Those present in the situation room (including the CIA chief) admitted they had no idea what the Soviets' intentions and capabilities were. At any rate, intentionally spreading such rumors on June 11--the day after Israel accepted and implemented a ceasefire--could have served little purpose for the Soviets, except perhaps vis-à-vis their embittered Arab clients: to credit Soviet action retrospectively for cowing the Israelis.
Israel is believed to have begun full scale production of nuclear weapons following the 1967 Six-Day War, although it may have had bomb parts earlier. A CIA report from early 1967 stated that Israel had the materials to construct a bomb in six to eight weeks and some authors suggest that Israel had two crude bombs ready for use during the war.
Author Seymour Hersh, writing in the Samson Option says Prime Minister Levi Eshkol delayed starting weapons production even after Dimona was finished. The reactor operated and the plutonium collected, but remained unseparated. The first extraction of plutonium probably occurred in late 1965. By 1966, enough plutonium was on hand to develop a weapon in time for the Six-Day War in 1967. Some type of non-nuclear test, perhaps a zero yield or implosion test, occurred on November 2, 1966.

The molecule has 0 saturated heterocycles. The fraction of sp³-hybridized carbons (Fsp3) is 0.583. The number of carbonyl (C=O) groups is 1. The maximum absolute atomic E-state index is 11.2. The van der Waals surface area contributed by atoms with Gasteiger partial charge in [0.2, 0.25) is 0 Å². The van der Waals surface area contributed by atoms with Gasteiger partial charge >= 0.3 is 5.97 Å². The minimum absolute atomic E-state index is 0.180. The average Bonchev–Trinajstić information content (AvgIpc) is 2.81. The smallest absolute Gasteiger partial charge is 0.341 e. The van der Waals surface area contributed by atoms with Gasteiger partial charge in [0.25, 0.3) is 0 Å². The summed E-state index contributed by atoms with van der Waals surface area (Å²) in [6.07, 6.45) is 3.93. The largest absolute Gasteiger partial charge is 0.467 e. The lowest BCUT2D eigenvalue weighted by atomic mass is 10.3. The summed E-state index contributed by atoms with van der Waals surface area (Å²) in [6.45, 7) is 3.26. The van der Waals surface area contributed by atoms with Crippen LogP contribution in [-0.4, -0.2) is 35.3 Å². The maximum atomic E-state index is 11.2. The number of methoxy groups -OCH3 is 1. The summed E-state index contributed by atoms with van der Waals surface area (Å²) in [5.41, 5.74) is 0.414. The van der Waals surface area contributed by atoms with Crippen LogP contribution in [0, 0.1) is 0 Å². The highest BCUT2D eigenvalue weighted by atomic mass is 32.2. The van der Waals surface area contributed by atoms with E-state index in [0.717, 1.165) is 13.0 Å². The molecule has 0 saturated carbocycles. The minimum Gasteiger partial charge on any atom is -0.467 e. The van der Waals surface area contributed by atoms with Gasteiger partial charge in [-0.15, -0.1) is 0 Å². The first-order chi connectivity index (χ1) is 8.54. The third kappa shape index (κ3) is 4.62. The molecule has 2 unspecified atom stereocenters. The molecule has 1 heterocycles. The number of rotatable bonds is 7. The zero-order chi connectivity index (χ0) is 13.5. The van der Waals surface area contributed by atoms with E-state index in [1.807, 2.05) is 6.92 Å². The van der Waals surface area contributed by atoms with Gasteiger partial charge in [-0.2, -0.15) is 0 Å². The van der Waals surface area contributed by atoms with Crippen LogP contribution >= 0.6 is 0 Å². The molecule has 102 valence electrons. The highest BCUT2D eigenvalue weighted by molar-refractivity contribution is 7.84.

After this time, considerable collaboration between Israel and South Africa developed and continued through the 1970s and 1980s. South Africa became Israel's primary supplier of uranium for Dimona. A Center for Nonproliferation Studies report lists four separate Israel-South Africa “clandestine nuclear deals.” Three concerned yellowcake and one was tritium. Other sources of yellowcake may have included Portugal.
Egypt attempted unsuccessfully to obtain nuclear weapons from the Soviet Union both before and after the Six-Day War. President Nasser received from the Soviet Union a questionable nuclear guarantee instead and declared that Egypt would develop its own nuclear program. His rhetoric of 1965 and 1966 about preventive war and Israeli nuclear weapons coupled with overflights of the Dimona reactor contributed to the tensions that led to war.